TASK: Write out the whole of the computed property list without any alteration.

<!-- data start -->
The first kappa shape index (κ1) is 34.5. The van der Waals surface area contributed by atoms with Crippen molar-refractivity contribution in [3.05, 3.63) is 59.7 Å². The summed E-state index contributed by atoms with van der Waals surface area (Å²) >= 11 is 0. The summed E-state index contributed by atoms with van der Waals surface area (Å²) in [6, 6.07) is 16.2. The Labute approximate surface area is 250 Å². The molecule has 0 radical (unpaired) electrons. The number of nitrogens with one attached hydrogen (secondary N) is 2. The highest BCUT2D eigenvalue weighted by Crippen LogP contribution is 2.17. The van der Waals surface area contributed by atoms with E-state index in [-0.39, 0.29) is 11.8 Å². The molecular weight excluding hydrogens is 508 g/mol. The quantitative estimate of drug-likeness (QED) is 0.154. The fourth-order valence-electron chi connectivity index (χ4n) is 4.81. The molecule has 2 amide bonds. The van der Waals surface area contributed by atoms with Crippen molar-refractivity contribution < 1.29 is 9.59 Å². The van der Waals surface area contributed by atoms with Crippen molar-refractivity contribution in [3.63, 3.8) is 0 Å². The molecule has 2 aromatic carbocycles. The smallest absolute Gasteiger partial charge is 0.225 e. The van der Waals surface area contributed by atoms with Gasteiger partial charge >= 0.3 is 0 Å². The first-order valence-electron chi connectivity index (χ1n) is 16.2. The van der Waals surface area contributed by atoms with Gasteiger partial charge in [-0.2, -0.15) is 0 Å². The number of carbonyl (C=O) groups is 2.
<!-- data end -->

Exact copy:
The first kappa shape index (κ1) is 34.5. The van der Waals surface area contributed by atoms with Crippen molar-refractivity contribution in [3.05, 3.63) is 59.7 Å². The summed E-state index contributed by atoms with van der Waals surface area (Å²) >= 11 is 0. The summed E-state index contributed by atoms with van der Waals surface area (Å²) in [6, 6.07) is 16.2. The Labute approximate surface area is 250 Å². The molecule has 0 radical (unpaired) electrons. The number of nitrogens with one attached hydrogen (secondary N) is 2. The highest BCUT2D eigenvalue weighted by Crippen LogP contribution is 2.17. The van der Waals surface area contributed by atoms with E-state index in [-0.39, 0.29) is 11.8 Å². The molecular weight excluding hydrogens is 508 g/mol. The quantitative estimate of drug-likeness (QED) is 0.154. The fourth-order valence-electron chi connectivity index (χ4n) is 4.81. The molecule has 2 amide bonds. The van der Waals surface area contributed by atoms with Crippen molar-refractivity contribution < 1.29 is 9.59 Å². The van der Waals surface area contributed by atoms with Crippen molar-refractivity contribution in [3.63, 3.8) is 0 Å². The molecule has 2 aromatic carbocycles. The smallest absolute Gasteiger partial charge is 0.225 e. The van der Waals surface area contributed by atoms with Gasteiger partial charge >= 0.3 is 0 Å². The first-order valence-electron chi connectivity index (χ1n) is 16.2. The van der Waals surface area contributed by atoms with Gasteiger partial charge in [-0.2, -0.15) is 0 Å². The number of carbonyl (C=O) groups is 2.